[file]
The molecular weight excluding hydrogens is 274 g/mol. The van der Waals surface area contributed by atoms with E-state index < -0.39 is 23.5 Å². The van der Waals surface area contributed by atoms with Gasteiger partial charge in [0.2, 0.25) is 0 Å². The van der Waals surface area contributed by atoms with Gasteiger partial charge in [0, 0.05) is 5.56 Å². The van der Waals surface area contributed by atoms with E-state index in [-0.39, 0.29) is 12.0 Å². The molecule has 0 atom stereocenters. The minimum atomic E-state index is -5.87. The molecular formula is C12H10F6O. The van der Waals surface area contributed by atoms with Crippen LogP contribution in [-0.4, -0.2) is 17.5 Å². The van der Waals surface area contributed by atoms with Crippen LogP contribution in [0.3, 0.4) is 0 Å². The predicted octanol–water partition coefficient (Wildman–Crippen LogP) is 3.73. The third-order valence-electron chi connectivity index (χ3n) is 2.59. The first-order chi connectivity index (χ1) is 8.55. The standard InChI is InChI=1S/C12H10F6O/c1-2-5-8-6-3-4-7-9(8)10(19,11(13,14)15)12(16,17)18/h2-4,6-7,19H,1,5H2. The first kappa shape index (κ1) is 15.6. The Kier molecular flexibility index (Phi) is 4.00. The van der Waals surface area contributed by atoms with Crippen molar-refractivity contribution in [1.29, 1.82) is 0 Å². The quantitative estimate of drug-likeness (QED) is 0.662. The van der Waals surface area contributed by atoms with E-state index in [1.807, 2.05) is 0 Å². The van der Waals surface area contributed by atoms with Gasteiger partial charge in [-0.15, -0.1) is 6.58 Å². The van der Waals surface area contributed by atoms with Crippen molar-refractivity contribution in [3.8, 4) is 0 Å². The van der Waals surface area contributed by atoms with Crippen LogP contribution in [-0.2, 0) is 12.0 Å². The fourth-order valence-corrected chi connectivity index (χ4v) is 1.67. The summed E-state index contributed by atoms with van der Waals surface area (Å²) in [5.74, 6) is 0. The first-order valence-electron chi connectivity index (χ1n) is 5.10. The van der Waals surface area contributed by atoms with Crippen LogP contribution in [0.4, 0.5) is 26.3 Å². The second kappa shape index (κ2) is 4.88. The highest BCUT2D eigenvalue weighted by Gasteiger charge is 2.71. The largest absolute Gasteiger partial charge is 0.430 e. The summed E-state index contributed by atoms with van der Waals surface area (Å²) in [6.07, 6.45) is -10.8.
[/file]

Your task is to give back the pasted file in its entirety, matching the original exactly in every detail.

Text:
The molecular weight excluding hydrogens is 274 g/mol. The van der Waals surface area contributed by atoms with E-state index < -0.39 is 23.5 Å². The van der Waals surface area contributed by atoms with Gasteiger partial charge in [0.2, 0.25) is 0 Å². The van der Waals surface area contributed by atoms with Gasteiger partial charge in [0, 0.05) is 5.56 Å². The van der Waals surface area contributed by atoms with E-state index in [-0.39, 0.29) is 12.0 Å². The molecule has 0 atom stereocenters. The minimum atomic E-state index is -5.87. The molecular formula is C12H10F6O. The van der Waals surface area contributed by atoms with Crippen LogP contribution in [-0.4, -0.2) is 17.5 Å². The van der Waals surface area contributed by atoms with Crippen LogP contribution in [0.3, 0.4) is 0 Å². The predicted octanol–water partition coefficient (Wildman–Crippen LogP) is 3.73. The third-order valence-electron chi connectivity index (χ3n) is 2.59. The first-order chi connectivity index (χ1) is 8.55. The standard InChI is InChI=1S/C12H10F6O/c1-2-5-8-6-3-4-7-9(8)10(19,11(13,14)15)12(16,17)18/h2-4,6-7,19H,1,5H2. The first kappa shape index (κ1) is 15.6. The Kier molecular flexibility index (Phi) is 4.00. The van der Waals surface area contributed by atoms with Crippen molar-refractivity contribution in [1.29, 1.82) is 0 Å². The quantitative estimate of drug-likeness (QED) is 0.662. The van der Waals surface area contributed by atoms with E-state index in [1.807, 2.05) is 0 Å². The van der Waals surface area contributed by atoms with Gasteiger partial charge in [-0.15, -0.1) is 6.58 Å². The van der Waals surface area contributed by atoms with Crippen molar-refractivity contribution in [3.8, 4) is 0 Å². The van der Waals surface area contributed by atoms with Crippen LogP contribution in [-0.2, 0) is 12.0 Å². The fourth-order valence-corrected chi connectivity index (χ4v) is 1.67. The summed E-state index contributed by atoms with van der Waals surface area (Å²) in [5.74, 6) is 0. The first-order valence-electron chi connectivity index (χ1n) is 5.10. The van der Waals surface area contributed by atoms with Crippen LogP contribution in [0.4, 0.5) is 26.3 Å². The second kappa shape index (κ2) is 4.88. The highest BCUT2D eigenvalue weighted by Gasteiger charge is 2.71. The largest absolute Gasteiger partial charge is 0.430 e. The summed E-state index contributed by atoms with van der Waals surface area (Å²) in [6.07, 6.45) is -10.8.